The Good Shepherd Church in all its former glory, before it was devastated by an electrical fire. Photo: Rev. Este Gardner Cantor.
The Good Shepherd Church in all its former glory, before it was devastated by an electrical fire last fall. The church will hold a fundraiser this weekend to help raise money for restoration efforts. Photo: Rev. Este Gardner Cantor

By Julia Hannafin

When an electrical fire devastated the Good Shepherd Episcopal Church last October, it gutted a community stalwart and one of Berkeley’s true architectural landmarks.

Designed by architect Charles L. Bugbee in 1878, Good Shepherd is the oldest church in continuous use in Berkeley and the city’s second oldest building. The church, on the corner of Hearst Avenue and Ninth Street in West Berkeley, has a rich history: it once housed a preschool for the Black Panthers, and it was the founding site of Head Start, the federal program for preschool education and nutrition. Today, the church remains a community staple, feeding 200 people a week with hot lunches, groceries and fresh organic produce supplied by the Good Shepherd Free Farm. 

Last year’s fire, discovered late at night on Oct. 20, was a blow to the community.

“Since the devastating fire at Good Shepherd Church, we have been overwhelmed with the support from the Berkeley community and beyond,” said Rev. Este Gardner Cantor. “We are now deep into the process of rebuilding, and simultaneously fundraising to bring this beautiful architectural treasure back to its former glory, and continue our important ministries.”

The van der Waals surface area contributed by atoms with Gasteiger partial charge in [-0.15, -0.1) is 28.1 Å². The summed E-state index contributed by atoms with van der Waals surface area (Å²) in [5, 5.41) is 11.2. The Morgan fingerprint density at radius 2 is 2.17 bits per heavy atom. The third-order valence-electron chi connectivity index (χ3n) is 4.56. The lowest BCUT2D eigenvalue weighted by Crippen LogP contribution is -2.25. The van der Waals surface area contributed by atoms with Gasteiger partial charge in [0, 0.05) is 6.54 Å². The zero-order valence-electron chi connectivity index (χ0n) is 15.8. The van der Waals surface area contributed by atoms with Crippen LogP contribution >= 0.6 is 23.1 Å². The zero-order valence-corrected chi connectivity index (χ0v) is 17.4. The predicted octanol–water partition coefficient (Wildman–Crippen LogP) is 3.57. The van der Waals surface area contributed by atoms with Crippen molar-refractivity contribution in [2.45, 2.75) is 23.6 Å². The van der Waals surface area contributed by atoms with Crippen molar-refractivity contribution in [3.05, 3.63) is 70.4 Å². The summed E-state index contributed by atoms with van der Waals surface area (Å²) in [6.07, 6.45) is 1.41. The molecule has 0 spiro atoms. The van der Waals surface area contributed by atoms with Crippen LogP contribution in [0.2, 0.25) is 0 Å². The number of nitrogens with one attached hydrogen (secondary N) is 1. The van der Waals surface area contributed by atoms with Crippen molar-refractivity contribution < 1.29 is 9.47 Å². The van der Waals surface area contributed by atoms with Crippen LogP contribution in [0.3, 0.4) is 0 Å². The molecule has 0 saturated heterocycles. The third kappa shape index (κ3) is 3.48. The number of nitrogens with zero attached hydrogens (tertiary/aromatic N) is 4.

According to Cantor, the city of Berkeley has let the church divide the restoration process into three stages: fire damage demolition, restoration of the sanctuary, and the rebuilding of the sacristy.

In the midst of rebuilding. Photo: Rev. Este Gardner Cantor.
In the midst of rebuilding. Photo: Rev. Este Gardner Cantor

Berkeley architectural firm The Bay Architects is working with the church to accomplish its new vision. A new design for the sacristy to improve handicapped access has been completed and submitted to the Berkeley Landmarks Preservation Commission and the Berkeley Architectural Heritage Association for approval. The stained glass windows are also in the process of repair and re-creation, depending on the level of damage.

According to Cantor, however, many basic elements of the work are not covered by insurance. As one of its many fundraising efforts, this Sunday, June 23, the church is holding a concert featuring the Spohr Octet at the 1928 Julia Morgan-designed home of Rev. Don and Carol Anne Brown, at 2821 Claremont Blvd. in Berkeley. More information and tickets are available on the church’s website.

Learn more about the church and its fundraising and restoration efforts on Facebook.

Julia Hannafin is a summer intern at Berkeleyside and a student at Columbia University studying creative writing and American studies. She writes for the music blog The Metropolitan Jolt.

Fire damages Good Shepherd Episcopal Church on 9th St. (10.21.12)

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